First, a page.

I would also point out that it is necessary to educate ethically. I had assumed that all instructors participating here were interested in ethical education practices. I wanted this discussion to be about that facet: whether separate classes are ethical.
Consider this: women do not have trouble finding a class that can teach them to drive. Yet in the first decades of last century, it was taken for granted that women could not drive.
Without considering the ethics separately from the subject, without facing, dealing with and discussing all those "isms" that seem to make everyone so uncomfortable, we never would have arrived here in the matter of teaching women to drive.
McGee's point, women who would rather get no training than go to a coed class is a result of this pitiful situation, and is a reason to continue fighting for change. It is not a reason to allow the status quo to continue. It's an effect, not a cause.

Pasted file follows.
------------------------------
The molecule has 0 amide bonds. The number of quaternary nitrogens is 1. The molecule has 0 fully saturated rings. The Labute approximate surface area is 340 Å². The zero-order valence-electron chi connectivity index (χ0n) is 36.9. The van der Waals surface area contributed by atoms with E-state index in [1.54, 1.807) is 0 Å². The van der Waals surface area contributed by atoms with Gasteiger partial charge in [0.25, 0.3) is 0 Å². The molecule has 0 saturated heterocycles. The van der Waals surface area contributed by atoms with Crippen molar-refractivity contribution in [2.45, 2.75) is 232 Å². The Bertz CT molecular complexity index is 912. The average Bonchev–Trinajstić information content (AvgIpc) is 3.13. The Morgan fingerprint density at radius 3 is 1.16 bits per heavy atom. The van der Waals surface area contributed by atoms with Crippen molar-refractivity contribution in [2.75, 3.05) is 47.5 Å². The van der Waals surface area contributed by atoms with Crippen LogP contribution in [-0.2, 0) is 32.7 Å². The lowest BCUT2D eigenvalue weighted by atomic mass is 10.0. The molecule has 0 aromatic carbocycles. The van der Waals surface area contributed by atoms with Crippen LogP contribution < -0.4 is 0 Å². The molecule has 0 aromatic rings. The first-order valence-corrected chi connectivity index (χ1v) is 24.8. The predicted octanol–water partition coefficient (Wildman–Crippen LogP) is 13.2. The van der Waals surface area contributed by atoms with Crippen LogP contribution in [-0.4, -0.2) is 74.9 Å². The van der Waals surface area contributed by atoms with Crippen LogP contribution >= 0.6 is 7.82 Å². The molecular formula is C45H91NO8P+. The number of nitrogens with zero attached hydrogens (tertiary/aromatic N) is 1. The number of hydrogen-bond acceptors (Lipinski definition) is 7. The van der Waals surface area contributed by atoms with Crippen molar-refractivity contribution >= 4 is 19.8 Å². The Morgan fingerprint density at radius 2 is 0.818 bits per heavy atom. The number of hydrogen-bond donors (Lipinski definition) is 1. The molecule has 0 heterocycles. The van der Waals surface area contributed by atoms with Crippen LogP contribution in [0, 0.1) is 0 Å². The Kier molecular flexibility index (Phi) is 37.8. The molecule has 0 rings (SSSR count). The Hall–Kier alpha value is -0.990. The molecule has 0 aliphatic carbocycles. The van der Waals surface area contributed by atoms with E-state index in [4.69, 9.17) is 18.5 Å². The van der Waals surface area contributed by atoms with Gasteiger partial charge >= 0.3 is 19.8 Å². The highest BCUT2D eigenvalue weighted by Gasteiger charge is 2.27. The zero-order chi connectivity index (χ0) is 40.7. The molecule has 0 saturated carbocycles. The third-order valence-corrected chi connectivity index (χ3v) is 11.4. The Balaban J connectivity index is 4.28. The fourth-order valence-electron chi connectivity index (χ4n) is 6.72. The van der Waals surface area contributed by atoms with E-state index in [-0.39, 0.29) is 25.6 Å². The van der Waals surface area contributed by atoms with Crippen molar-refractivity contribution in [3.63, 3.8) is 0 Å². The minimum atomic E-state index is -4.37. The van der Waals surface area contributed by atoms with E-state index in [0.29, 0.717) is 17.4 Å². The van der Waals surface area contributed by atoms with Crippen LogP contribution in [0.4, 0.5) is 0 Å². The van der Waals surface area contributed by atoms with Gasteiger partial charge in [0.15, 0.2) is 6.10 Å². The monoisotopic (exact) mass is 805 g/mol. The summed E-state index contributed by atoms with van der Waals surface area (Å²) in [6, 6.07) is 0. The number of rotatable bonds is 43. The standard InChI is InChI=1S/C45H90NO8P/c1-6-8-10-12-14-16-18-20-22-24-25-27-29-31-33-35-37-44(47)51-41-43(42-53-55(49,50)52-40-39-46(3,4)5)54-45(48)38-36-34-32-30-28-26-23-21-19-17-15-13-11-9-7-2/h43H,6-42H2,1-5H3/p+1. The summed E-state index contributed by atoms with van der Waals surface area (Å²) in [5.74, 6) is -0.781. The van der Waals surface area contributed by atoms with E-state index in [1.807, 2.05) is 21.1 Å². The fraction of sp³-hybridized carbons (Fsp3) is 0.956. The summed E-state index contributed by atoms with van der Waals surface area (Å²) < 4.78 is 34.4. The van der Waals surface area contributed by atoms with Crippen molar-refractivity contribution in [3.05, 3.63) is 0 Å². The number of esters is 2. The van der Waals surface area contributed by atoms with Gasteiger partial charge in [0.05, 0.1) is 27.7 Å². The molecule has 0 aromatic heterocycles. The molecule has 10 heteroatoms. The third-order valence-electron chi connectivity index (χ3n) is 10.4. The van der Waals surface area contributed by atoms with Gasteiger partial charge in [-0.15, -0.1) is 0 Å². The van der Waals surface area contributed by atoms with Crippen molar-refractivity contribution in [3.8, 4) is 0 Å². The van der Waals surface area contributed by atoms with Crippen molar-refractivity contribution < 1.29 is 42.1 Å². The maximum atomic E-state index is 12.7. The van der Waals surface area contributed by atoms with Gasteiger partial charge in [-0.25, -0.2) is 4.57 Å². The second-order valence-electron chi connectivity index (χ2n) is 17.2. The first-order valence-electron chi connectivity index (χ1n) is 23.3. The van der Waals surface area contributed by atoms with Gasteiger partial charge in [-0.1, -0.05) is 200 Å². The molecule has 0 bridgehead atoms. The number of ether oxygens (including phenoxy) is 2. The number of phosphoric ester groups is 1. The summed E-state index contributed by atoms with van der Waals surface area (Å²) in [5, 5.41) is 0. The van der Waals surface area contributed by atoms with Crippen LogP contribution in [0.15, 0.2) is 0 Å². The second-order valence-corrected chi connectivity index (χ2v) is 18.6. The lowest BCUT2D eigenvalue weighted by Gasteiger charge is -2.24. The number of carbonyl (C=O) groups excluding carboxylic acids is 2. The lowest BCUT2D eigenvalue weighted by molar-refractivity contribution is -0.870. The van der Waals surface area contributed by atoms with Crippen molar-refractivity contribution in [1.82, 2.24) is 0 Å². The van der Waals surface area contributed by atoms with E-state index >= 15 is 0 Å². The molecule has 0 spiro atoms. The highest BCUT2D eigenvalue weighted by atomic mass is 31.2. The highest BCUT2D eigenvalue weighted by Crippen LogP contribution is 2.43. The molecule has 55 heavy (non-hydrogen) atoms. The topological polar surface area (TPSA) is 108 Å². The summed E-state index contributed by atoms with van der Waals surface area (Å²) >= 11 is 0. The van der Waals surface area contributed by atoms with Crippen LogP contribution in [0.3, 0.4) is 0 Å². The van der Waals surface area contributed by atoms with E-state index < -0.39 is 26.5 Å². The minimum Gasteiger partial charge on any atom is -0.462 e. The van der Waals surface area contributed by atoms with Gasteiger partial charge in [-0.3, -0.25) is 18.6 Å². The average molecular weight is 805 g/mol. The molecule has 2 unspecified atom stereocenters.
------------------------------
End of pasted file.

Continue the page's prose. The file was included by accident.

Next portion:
The reason that I believe changing the "isms" is more important than current teaching practice is because everyone here agrees on one thing: there are women who do not attend coed classes because they are not comfortable learning to shoot in the presence of men.
And that fact, by itself, doesn't bother you?
"Huh?" --Jammer Six, 1998